The solar trade war between the U.S. and China has reached its peak after China slapped another 6.5% anti-dumping tariff on polysilicon imports from the U.S. on top of 53.7% to 57% anti-dumping tariffs put in place in July. China was responding to 2.9%-4.73% anti-subsidy and 31.14%-249.96% anti-dumping tariffs placed on Chinese solar cell manufacturers last year.
Given that the U.S. made its investigation very narrow in nature, Chinese manufacturers have been able to get around tariffs by buying cells from outside of China, or "tolling." The end effect wasn't anywhere near a 35% increase in cost, more like $0.05 or so per watt, or less than 10% of a module's cost.
But the U.S. tariffs were still enough to result in retaliation from China and U.S. polysilicon suppliers will now face at least 60.2% tariffs, depending on the company. The irony of Chinese tariffs on the U.S. is that we're a major supplier of polysilicon, the key raw material used in making solar cells. Before tariffs, the U.S., South Korea, and Europe supplied 80% of China's polysilicon, so this will do nothing but raise costs for Chinese manufacturers.
What has this trade war done to help China or the U.S.? In the big picture the answer is: absolutely nothing. Higher polysilicon costs will raise costs for Chinese manufacturers, and higher panel costs won't help improve U.S. solar installations. A negotiated solution would be best for everyone.
Solar Energy Industries Association wants to help
In the interest of helping the industry as a whole, the SEIA has proposed a solution. It wants China and the U.S. to both drop tariffs on solar materials and in exchange the Chinese solar industry would use the money currently being spent on third-country cell manufacturing to fund a Solar Development Institute, intended to expand the U.S. solar market in the United States.
This is modeled after a fund developed to help Brazilian farmers harmed by U.S. cotton subsidies, so we've seen it work before. This may not be a perfect solution, but it's a novel option and one that I haven't heard discussed in the industry.
Who would feel the impact?
If a negotiated solution was reached, would Chinese manufacturers such as Trina Solar (NYSE: TSL ) , Yingli Green Energy (NYSE: YGE ) , and Suntech Power (NASDAQOTH: STPFQ ) feel the impact?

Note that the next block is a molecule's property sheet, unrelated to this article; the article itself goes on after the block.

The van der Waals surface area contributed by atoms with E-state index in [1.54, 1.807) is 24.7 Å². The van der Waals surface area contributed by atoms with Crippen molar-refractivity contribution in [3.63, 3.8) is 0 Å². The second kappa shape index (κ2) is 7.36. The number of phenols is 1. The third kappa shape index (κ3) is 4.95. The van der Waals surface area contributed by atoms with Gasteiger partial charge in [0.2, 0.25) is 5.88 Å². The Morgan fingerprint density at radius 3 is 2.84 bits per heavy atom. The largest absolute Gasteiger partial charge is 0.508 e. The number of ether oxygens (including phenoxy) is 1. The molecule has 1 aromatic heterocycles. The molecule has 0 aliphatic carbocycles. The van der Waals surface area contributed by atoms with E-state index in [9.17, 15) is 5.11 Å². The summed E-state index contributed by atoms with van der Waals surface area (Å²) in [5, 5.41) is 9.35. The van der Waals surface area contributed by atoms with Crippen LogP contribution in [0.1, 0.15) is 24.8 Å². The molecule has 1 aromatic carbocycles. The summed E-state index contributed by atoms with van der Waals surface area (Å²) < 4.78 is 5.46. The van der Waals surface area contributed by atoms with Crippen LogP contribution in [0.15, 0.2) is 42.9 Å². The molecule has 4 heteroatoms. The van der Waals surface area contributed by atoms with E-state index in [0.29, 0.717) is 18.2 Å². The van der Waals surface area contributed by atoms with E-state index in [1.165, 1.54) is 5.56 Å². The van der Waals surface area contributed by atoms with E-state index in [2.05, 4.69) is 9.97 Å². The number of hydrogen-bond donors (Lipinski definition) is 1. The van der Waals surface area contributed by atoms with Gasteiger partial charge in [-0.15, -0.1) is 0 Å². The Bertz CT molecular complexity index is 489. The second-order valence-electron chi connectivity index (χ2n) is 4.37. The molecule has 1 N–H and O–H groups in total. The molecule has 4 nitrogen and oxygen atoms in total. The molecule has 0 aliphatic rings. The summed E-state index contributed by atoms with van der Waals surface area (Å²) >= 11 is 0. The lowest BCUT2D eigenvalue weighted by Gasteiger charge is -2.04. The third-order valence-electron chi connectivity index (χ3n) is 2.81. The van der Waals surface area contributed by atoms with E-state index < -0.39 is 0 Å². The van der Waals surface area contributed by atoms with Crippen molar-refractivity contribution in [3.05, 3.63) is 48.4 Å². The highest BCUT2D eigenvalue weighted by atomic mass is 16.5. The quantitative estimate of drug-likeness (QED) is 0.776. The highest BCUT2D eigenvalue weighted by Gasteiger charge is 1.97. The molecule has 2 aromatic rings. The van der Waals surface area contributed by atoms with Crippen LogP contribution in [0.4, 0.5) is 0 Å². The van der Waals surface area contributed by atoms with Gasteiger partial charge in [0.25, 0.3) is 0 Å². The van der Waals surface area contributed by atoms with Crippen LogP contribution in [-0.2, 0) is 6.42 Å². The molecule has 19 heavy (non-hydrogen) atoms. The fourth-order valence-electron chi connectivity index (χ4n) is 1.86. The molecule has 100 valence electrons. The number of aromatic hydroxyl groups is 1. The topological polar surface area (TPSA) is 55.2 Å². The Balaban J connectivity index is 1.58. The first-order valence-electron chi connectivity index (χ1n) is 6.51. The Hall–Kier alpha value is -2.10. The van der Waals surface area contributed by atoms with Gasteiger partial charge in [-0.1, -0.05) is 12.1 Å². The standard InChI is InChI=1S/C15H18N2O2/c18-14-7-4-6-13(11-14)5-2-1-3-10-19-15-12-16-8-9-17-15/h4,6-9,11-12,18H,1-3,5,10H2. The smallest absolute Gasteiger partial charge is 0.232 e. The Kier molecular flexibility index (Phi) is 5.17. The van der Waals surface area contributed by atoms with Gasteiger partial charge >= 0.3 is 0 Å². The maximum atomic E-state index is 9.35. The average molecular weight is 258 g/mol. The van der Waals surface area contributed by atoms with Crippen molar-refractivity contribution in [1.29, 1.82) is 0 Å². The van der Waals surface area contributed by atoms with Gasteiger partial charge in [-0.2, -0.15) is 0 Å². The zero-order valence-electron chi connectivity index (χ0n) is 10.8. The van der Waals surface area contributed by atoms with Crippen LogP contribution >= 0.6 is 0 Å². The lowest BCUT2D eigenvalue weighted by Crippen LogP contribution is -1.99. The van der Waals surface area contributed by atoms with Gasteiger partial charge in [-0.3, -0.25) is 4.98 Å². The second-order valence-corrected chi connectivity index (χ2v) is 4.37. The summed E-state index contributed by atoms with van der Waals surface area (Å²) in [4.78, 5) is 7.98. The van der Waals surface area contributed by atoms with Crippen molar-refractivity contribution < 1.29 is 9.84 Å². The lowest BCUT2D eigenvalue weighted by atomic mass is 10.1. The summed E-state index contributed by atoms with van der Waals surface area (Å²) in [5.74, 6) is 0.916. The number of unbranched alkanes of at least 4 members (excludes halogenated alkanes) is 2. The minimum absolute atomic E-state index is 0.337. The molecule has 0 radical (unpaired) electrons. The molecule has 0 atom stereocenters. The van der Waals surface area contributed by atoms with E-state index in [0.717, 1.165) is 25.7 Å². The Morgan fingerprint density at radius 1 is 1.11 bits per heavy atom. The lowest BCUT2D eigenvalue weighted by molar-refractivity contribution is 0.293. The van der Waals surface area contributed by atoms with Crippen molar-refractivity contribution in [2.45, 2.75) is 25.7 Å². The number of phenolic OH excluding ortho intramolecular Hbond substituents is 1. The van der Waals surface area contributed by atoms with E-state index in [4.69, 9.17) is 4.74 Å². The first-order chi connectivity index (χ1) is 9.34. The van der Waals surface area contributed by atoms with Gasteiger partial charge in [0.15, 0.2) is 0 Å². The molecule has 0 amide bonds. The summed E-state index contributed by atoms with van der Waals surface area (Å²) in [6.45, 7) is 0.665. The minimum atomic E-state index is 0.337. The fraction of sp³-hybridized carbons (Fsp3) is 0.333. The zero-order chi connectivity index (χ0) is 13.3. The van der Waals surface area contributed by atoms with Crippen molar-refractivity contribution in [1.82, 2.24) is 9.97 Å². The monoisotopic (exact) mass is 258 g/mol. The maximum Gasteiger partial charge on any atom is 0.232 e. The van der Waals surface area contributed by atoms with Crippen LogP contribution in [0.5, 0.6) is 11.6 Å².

They may benefit from lower costs for polysilicon, depending on their current supply sources and costs. Trina and Yingli both make some of their polysilicon in-house, and it's unclear what Suntech will end in-house after restructuring the company. At the least, it would only help their costs.
The downside is that the costs incurred by "tolling" solar cells would be placed in a fund to benefit U.S. manufacturers, not help Chinese suppliers sell more panels in the United States. If there's little upside in polysilicon savings, then there's little incentive for China to accept this proposal. We'll find out more about the polysilicon tariff impact when Q3 results are released, but I don't expect an abnormally large increase in costs.
From the U.S. side, the proposed deal would be a win for polysilicon suppliers and likely a wash for manufacturers like SunPower (NASDAQ: SPWR ) and First Solar (NASDAQ: FSLR ) , which are U.S. companies but do most of their manufacturing in Asia. There would be little reason for U.S. companies to oppose the solution, partly because it's built to benefit them, but there's also little benefit for most companies to put weight behind it.
The solar war is at a standstill
While the SEIA may see its solution as a win-win, I don't see much incentive for either side to budge at the moment. There's little in the proposed solution for Chinese manufacturing, barring a jump in costs or a reduction in quality because of polysilicon tariffs. There's also little incentive for U.S. solar panel manufacturers or solar installers to push for this plan. The big beneficiary is U.S. polysilicon suppliers, and they'll have to convince everyone else to play along.
I see this as a standstill, which won't be resolved until one side or the other has a real incentive to give in and drop tariffs.
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